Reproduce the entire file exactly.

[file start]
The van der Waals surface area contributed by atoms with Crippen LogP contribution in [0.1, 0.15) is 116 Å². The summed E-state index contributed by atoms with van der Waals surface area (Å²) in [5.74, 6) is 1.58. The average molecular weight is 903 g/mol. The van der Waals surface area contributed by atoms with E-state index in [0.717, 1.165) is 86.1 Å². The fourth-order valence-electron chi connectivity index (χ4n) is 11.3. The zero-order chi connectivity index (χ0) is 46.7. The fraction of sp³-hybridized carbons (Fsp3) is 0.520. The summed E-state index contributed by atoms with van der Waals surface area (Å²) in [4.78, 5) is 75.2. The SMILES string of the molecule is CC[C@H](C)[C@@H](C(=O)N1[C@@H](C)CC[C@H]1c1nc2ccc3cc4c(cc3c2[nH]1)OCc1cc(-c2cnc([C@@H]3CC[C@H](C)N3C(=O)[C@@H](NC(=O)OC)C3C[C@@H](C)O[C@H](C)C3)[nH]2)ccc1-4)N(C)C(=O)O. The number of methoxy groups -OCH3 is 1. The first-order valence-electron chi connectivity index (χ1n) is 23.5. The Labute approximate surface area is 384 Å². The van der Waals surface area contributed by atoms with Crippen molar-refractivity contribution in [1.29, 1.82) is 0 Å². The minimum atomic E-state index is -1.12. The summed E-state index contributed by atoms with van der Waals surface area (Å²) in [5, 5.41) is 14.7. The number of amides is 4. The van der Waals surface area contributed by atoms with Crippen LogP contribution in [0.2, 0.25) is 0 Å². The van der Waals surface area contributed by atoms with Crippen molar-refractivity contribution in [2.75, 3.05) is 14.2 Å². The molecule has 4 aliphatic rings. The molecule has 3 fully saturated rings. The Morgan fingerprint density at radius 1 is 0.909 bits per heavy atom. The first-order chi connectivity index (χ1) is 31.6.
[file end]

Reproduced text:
The van der Waals surface area contributed by atoms with Crippen LogP contribution in [0.1, 0.15) is 116 Å². The summed E-state index contributed by atoms with van der Waals surface area (Å²) in [5.74, 6) is 1.58. The average molecular weight is 903 g/mol. The van der Waals surface area contributed by atoms with E-state index in [0.717, 1.165) is 86.1 Å². The fourth-order valence-electron chi connectivity index (χ4n) is 11.3. The zero-order chi connectivity index (χ0) is 46.7. The fraction of sp³-hybridized carbons (Fsp3) is 0.520. The summed E-state index contributed by atoms with van der Waals surface area (Å²) in [4.78, 5) is 75.2. The SMILES string of the molecule is CC[C@H](C)[C@@H](C(=O)N1[C@@H](C)CC[C@H]1c1nc2ccc3cc4c(cc3c2[nH]1)OCc1cc(-c2cnc([C@@H]3CC[C@H](C)N3C(=O)[C@@H](NC(=O)OC)C3C[C@@H](C)O[C@H](C)C3)[nH]2)ccc1-4)N(C)C(=O)O. The number of methoxy groups -OCH3 is 1. The first-order valence-electron chi connectivity index (χ1n) is 23.5. The Labute approximate surface area is 384 Å². The van der Waals surface area contributed by atoms with Crippen molar-refractivity contribution in [1.29, 1.82) is 0 Å². The minimum atomic E-state index is -1.12. The summed E-state index contributed by atoms with van der Waals surface area (Å²) in [5, 5.41) is 14.7. The number of amides is 4. The van der Waals surface area contributed by atoms with Crippen LogP contribution in [0.2, 0.25) is 0 Å². The van der Waals surface area contributed by atoms with Crippen molar-refractivity contribution in [2.75, 3.05) is 14.2 Å². The molecule has 4 aliphatic rings. The molecule has 3 fully saturated rings. The Morgan fingerprint density at radius 1 is 0.909 bits per heavy atom. The first-order chi connectivity index (χ1) is 31.6.